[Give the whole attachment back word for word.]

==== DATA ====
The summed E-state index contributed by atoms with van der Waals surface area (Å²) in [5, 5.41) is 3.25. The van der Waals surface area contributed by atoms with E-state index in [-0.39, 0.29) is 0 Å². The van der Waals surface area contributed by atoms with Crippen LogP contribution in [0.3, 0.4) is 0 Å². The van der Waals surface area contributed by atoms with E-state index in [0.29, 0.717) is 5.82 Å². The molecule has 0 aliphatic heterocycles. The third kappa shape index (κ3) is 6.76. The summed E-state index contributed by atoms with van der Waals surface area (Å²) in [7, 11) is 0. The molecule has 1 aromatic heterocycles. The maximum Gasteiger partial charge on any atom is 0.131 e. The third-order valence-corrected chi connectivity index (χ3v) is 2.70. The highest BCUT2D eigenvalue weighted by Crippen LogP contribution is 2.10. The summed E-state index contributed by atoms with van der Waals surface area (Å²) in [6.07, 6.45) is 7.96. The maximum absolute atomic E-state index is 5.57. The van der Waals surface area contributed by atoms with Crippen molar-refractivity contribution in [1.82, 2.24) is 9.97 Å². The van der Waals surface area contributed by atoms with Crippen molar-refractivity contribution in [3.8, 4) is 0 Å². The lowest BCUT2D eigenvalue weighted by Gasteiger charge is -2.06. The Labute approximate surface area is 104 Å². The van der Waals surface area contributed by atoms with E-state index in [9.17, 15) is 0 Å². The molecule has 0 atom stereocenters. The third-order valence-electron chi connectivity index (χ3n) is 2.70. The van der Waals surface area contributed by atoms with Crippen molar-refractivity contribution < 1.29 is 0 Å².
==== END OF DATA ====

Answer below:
The summed E-state index contributed by atoms with van der Waals surface area (Å²) in [5, 5.41) is 3.25. The van der Waals surface area contributed by atoms with E-state index in [-0.39, 0.29) is 0 Å². The van der Waals surface area contributed by atoms with Crippen LogP contribution in [0.3, 0.4) is 0 Å². The van der Waals surface area contributed by atoms with E-state index in [0.29, 0.717) is 5.82 Å². The molecule has 0 aliphatic heterocycles. The third kappa shape index (κ3) is 6.76. The summed E-state index contributed by atoms with van der Waals surface area (Å²) in [7, 11) is 0. The molecule has 1 aromatic heterocycles. The maximum Gasteiger partial charge on any atom is 0.131 e. The third-order valence-corrected chi connectivity index (χ3v) is 2.70. The highest BCUT2D eigenvalue weighted by Crippen LogP contribution is 2.10. The summed E-state index contributed by atoms with van der Waals surface area (Å²) in [6.07, 6.45) is 7.96. The maximum absolute atomic E-state index is 5.57. The van der Waals surface area contributed by atoms with Crippen molar-refractivity contribution in [1.82, 2.24) is 9.97 Å². The van der Waals surface area contributed by atoms with Crippen molar-refractivity contribution in [3.8, 4) is 0 Å². The lowest BCUT2D eigenvalue weighted by Gasteiger charge is -2.06. The Labute approximate surface area is 104 Å². The van der Waals surface area contributed by atoms with E-state index in [9.17, 15) is 0 Å². The molecule has 0 atom stereocenters. The third-order valence-electron chi connectivity index (χ3n) is 2.70. The van der Waals surface area contributed by atoms with Crippen molar-refractivity contribution < 1.29 is 0 Å².